Western Kansas World 11th September 1886.

Just eight days later, another 1886 newspaper article also credits an unknown Englishman with the creation of the Bamboo.

"One of the latest and most insidious drinks was recently Introduced into swell saloons in this city by an Englishman. Consists of three parts sherry and one part vermouth. It is called 'Bamboo,' probably Because after imbibing the drinker feels like 'raising Cain'."
St. Paul Daily Globe 19th September 1886

The Bamboo also features in Thomas Stuart's 1904 Stuart's Fancy Drinks and How to mix them, listed in the final pages within the "New and Up-To-Date Drinks" section. Sadly, this first appearance in a drinks recipe book does not credit its creator.

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1904 Stuart's Fancy Drinks and How to mix them

So, who created the Bamboo Cocktail remains a mystery, although Louis Eppinger certainly played an important role in popularising this sherry and vermouth cocktail.

Alternative names

The origins of the Bamboo are further clouded by recipes with the same or similar ingredients appearing under different names. In his book Imbibe!, David Wondrich says, "By 1893, the drink was being poured in the "uptown Broadway hotels and cafes" in New York with the moniker Boston Bamboo."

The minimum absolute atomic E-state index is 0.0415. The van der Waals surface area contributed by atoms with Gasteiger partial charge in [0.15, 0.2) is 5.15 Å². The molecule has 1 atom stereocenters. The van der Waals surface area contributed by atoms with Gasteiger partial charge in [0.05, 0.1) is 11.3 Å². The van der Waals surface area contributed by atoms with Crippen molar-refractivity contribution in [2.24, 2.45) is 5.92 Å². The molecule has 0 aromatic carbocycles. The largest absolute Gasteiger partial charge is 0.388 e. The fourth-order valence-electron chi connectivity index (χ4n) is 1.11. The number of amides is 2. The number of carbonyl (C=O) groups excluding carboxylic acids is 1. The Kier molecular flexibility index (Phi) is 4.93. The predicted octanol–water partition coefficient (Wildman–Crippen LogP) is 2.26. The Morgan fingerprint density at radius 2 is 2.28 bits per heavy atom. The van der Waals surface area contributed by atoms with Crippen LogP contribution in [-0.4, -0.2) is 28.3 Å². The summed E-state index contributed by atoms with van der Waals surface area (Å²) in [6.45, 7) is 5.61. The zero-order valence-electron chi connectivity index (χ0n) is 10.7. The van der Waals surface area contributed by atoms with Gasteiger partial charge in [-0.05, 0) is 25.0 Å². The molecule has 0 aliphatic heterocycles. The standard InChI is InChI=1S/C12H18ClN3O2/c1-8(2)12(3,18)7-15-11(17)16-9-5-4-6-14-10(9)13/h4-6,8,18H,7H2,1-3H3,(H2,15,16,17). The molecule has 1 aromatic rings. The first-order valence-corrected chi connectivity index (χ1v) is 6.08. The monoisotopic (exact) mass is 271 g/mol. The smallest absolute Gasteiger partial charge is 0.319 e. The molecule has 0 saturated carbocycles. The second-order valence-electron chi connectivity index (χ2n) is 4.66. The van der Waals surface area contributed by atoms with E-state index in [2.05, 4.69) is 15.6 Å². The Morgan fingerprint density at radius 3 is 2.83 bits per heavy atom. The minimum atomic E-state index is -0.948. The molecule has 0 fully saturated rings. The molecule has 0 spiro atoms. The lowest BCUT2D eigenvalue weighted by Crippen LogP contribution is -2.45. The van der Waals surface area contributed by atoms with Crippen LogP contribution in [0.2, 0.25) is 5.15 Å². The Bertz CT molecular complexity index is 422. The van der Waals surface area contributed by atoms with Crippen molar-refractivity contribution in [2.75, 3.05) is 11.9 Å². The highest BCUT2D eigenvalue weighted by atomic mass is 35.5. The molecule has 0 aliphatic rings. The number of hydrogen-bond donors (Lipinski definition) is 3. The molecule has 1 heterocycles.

The 28th July 1889 edition of the Pittsburg Dispatch mentions a Sea Cocktail, saying "Lots of men alight in here and call for a "sea cocktail," an odd fancy of mine, composed of sherry, vermouth and orange bitters, with a spoonful of shaved ice."

Other pseudonyms appear later:
Reform Cocktail in Robert Vermiere's 1922 Cocktails - How to Mix Them
Reform Cocktail in Harry Craddock's 1930 The Savoy Cocktail Book
Amour Cocktail in Trader Vic's 1947 Bartender's Guide
Amour Cocktail in David Embury's 1948 The Fine Art of Mixing Cocktails.